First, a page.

What Insulin Drugs are Covered Under the Part D Senior Savings Model?
Part D sponsors are required to include at least one vial and pen dosage form for each of the different types of Model insulins, where available – rapid acting, short-acting, intermediate-acting and long-acting – at a maximum $35 copay for a one-month supply through the deductible, initial coverage, and coverage gap phases of the benefit. Part D sponsors are encouraged to include additional insulin formulations, such as concentrated insulins, at the same $35 copay for a one-month supply. The Model doesn’t affect the cost sharing of insulin covered under Part B. For a full list of the insulin drugs covered by each plan, as well as which drugs are covered… Read MoreContinue Reading
Prescription Drug Provisions in the Inflation Reduction Act
For the first time, requires the federal government to negotiate prices for some top-selling drugs covered under Medicare Requires drug companies to pay rebates if prices rise faster than inflation for drugs used by Medicare beneficiaries Eliminates 5% coinsurance for catastrophic coverage in Medicare Part D in 2024, adds a $2,000 cap on Part D out-of-pocket spending in 2025, and limits annual increases in Part D premiums for 2024-2030 Limits monthly cost sharing for insulin products to $35 for people with Medicare Expands eligibility for Medicare Part D Low-Income Subsidy full benefits Eliminates cost sharing for adult vaccines covered under Medicare Part D and improves access to adult vaccines under… Read MoreContinue Reading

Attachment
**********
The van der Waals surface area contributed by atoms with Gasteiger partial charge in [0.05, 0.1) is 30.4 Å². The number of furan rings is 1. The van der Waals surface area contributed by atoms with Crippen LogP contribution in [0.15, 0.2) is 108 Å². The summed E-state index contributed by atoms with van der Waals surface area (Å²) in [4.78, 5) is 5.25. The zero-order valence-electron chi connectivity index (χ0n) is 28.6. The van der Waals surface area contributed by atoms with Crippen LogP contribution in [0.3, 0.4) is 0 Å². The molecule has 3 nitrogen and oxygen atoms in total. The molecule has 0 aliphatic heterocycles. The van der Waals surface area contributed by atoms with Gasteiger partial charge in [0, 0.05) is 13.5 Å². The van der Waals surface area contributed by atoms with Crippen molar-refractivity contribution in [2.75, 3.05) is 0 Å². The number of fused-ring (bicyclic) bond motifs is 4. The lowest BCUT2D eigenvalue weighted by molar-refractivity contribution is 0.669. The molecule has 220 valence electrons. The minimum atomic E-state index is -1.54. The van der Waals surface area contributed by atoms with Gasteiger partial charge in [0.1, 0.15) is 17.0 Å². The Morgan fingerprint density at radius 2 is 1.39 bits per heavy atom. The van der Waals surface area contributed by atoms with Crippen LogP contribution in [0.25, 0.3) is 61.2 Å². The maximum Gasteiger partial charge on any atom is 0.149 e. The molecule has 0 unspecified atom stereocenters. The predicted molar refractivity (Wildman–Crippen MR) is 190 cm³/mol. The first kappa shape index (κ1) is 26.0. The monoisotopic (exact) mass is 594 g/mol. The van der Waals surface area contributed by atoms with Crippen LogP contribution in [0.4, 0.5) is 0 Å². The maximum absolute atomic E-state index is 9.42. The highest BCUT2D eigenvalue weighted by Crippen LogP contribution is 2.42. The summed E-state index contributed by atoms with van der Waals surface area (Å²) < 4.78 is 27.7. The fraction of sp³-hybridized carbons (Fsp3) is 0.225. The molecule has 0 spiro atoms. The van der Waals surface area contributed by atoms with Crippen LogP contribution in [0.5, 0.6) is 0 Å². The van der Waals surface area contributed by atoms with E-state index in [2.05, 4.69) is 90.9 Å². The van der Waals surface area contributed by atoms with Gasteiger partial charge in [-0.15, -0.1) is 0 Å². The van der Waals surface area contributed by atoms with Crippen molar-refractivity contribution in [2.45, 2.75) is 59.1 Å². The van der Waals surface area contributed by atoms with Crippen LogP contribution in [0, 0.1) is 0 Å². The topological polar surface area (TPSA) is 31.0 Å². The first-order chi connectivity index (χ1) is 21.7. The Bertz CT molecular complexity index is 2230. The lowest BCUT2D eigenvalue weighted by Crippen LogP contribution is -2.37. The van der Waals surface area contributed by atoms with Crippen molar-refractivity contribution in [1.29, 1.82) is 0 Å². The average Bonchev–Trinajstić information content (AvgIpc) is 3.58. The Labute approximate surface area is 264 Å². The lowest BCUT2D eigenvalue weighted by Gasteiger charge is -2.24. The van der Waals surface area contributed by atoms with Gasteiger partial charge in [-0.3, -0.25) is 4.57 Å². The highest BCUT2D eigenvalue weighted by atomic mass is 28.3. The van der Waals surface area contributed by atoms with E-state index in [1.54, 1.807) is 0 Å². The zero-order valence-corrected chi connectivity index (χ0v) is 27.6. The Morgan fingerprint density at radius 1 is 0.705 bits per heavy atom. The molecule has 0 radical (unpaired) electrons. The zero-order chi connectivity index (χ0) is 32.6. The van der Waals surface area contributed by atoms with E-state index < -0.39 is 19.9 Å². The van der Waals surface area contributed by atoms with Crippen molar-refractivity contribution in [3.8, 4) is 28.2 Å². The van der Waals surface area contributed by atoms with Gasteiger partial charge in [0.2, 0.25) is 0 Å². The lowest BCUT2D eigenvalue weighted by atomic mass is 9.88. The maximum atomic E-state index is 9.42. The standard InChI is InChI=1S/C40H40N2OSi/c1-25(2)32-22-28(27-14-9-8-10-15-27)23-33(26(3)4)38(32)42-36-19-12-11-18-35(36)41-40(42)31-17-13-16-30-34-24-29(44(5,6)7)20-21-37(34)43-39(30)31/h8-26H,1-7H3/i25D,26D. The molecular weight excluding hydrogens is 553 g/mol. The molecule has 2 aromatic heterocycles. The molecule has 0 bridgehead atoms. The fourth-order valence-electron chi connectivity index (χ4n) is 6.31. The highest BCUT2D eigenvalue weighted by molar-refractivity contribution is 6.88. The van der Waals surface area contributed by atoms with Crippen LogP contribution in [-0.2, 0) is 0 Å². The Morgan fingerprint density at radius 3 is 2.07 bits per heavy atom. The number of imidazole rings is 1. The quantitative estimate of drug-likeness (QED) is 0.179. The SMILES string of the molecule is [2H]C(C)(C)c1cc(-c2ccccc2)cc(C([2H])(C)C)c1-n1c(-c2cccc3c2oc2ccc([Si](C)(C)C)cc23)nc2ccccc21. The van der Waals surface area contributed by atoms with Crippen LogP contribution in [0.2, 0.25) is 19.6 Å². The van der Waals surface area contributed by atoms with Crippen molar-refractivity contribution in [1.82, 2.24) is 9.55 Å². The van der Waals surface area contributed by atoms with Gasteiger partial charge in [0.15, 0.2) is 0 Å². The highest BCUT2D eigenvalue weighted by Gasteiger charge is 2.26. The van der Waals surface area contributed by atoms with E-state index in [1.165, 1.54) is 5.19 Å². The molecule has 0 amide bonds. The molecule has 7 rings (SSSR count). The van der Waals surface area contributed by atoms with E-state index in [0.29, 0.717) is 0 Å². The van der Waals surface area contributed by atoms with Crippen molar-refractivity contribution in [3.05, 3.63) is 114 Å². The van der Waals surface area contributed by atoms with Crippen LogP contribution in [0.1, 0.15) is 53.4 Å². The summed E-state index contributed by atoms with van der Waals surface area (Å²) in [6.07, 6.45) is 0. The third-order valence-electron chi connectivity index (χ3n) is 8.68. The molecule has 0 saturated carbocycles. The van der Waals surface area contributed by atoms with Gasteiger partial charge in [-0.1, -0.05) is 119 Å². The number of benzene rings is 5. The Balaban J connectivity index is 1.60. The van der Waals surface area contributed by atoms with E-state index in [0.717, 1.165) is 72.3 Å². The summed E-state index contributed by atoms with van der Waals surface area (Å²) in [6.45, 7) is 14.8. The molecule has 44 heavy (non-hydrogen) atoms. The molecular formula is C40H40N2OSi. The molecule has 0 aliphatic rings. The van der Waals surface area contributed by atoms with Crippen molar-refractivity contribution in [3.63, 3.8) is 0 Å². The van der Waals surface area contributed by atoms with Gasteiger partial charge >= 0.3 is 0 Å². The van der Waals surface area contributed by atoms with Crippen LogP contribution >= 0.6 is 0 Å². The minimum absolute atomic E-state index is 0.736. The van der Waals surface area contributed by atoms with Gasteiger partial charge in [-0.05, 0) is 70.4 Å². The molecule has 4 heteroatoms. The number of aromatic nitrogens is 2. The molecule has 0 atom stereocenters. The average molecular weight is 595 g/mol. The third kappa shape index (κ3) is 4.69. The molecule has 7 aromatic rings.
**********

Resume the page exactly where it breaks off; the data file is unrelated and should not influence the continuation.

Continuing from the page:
Understanding the Health Care Provisions in the Inflation Reduction Act
The Inflation Reduction Act includes several landmark health care provisions that would lower prescription drug costs for people with Medicare, reduce Medicare drug spending and extend enhanced subsidies for Affordable Care Act marketplace coverage. On Thursday, August 11, a panel of KFF experts held a web briefing to explain these provisions and how they would affect people and federal health spending, followed by a Question and Answer session. Click here to open article and view Web Event video. The legislation for the first time would require the U.S. Secretary of Health and Human Services to negotiate directly with drug manufacturers over the price of some high-cost drugs in the Medicare… Read MoreContinue Reading
When is the Part D Senior Saving Model expected to end? How many years is the model?
Since CMS is testing the Part D Senior Savings Model to lower costs and improve health care quality, it has a set period for when it’s available. Part D plans participating in the Model first became available on January 1, 2021. The Model extends until December 31, 2025, but the plans participating in the Model may change each year. Please contact your Total Benefit Solutions Medicare health insurance specialists at (215)355-2121, if you have any questions or concerns.Continue Reading
What plans are part of the Part D Senior Savings Model?
The Centers for Medicare & Medicaid Services (also known as CMS, the federal agency that approves Medicare plans) announced Medicare Advantage plans with prescription drug coverage (MA-PD) and Part D prescription drug plans (PDPs) that are participating in the Model for Calendar Year (CY) 2022 in September 2021. You can call 1-800-MEDICARE to ask questions about enrollment, eligibility, and the Model, or visit Medicare Plan Finder at https://www.medicare.gov/plan-compare/ to search for coverage in your area and compare Part D plan options with the lowest prices for your prescriptions. You can also find a list of participating plans on the Model website at https://innovation.cms.gov/media/document/pdss-2022-model-landscape-file. If you have any questions, please contact… Read MoreContinue Reading